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The Virginia Declaration of Rights is a document drafted in 1776 to proclaim the inherent rights of men, including the right to reform or abolish “inadequate” government.

Virginia Declaration of Rights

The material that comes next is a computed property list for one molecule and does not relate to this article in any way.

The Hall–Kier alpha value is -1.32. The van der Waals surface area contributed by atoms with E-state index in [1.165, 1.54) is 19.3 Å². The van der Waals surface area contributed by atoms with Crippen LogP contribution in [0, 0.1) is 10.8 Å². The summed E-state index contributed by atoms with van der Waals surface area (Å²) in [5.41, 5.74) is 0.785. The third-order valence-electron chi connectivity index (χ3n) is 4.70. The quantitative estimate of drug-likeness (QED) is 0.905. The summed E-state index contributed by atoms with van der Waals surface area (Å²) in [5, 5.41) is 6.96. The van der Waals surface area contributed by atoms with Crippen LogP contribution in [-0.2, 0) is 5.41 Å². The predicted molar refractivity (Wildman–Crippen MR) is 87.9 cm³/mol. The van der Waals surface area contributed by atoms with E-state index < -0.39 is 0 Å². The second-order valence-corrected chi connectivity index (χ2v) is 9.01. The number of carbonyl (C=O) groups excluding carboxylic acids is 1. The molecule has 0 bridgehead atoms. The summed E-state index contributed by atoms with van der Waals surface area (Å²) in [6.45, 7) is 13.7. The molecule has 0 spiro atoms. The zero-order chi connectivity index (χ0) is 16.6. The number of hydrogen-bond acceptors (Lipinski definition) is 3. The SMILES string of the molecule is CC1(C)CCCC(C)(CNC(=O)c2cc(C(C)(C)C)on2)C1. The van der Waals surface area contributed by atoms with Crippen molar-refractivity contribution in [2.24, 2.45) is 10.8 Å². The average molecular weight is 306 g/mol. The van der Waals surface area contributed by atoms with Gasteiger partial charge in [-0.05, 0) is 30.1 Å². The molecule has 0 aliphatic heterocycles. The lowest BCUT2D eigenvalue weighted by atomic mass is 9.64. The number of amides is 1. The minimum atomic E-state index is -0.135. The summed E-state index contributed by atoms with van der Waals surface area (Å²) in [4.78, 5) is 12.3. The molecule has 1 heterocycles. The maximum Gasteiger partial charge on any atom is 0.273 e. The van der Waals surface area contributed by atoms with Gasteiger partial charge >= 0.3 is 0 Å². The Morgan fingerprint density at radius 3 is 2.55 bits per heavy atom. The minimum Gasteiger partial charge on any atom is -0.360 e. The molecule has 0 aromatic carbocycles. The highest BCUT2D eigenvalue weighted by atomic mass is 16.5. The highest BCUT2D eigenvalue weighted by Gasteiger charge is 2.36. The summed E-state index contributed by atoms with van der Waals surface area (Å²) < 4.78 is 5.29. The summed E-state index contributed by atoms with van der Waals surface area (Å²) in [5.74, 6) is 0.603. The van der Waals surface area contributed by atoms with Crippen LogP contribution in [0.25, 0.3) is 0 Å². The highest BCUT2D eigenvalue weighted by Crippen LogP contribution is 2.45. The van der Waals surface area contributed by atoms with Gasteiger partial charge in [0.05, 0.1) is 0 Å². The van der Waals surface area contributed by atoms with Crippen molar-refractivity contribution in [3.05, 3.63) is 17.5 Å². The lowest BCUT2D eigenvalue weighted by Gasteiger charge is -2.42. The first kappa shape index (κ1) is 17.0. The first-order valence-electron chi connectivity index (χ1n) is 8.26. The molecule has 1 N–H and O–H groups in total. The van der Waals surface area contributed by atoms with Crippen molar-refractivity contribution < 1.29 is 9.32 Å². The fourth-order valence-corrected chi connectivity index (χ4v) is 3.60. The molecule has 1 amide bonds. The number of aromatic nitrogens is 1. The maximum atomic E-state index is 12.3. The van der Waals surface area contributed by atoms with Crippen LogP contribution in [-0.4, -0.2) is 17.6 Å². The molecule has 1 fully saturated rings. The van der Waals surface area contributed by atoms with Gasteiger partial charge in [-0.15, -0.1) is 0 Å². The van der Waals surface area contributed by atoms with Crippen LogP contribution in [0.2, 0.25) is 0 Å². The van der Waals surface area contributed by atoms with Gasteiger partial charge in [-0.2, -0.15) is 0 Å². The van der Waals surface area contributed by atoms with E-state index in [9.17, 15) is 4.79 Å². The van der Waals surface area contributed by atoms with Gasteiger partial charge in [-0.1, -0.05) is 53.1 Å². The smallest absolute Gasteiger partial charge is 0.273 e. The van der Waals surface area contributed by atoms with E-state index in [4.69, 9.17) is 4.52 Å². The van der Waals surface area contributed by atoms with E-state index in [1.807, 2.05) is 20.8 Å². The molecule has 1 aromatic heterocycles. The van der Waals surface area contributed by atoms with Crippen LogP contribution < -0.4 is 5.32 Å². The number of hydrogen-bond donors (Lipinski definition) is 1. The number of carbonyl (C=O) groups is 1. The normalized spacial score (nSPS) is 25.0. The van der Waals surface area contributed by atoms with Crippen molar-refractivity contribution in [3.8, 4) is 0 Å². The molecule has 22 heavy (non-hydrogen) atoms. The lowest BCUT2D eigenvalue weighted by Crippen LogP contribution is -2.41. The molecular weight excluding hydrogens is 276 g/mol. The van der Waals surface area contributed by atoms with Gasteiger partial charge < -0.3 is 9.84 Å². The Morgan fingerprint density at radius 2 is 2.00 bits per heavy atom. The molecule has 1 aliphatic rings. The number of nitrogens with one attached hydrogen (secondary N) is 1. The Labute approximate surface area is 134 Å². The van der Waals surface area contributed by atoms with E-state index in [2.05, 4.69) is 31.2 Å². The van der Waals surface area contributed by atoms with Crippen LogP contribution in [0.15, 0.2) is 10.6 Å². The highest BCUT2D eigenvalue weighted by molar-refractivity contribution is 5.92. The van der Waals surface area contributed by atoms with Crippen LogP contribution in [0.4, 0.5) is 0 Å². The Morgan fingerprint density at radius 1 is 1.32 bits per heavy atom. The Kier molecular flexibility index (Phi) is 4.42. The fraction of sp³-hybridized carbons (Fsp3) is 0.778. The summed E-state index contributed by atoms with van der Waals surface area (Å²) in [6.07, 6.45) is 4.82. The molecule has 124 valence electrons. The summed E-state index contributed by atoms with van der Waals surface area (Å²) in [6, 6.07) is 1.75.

Mason returned to Virginia after voting against the final draft of the Constitution and quickly issued an explanation, later published in news-papers and in a handbill under the title Objections to the Federal Constitution, as to why he declined to sign the document. “There is no declaration of rights,” he said, “and, the laws of the general government being paramount to the laws and constitutions of the several states, the declarations of rights in the separate states are no security.” He feared the strength of the judicial power—“The judiciary of the United States is so constructed and extended as to absorb and destroy the judiciaries of the several states”—the powers of the executive branch, namely the power to make treaties and the “unrestrained power of granting pardon for treason,” and reasoned that the five Southern states would be subjected to commercial and economic abuse by the eight states of the North and East, “whose produce and circumstances are totally different” from the South. He closed by prognosticating that “this government will commence in a moderate aristocracy: it is at present impossible to foresee whether it will, in its operation, produce a monarchy or a corrupt oppressive aristocracy, “but he assumed it would “terminate in one or the other.”

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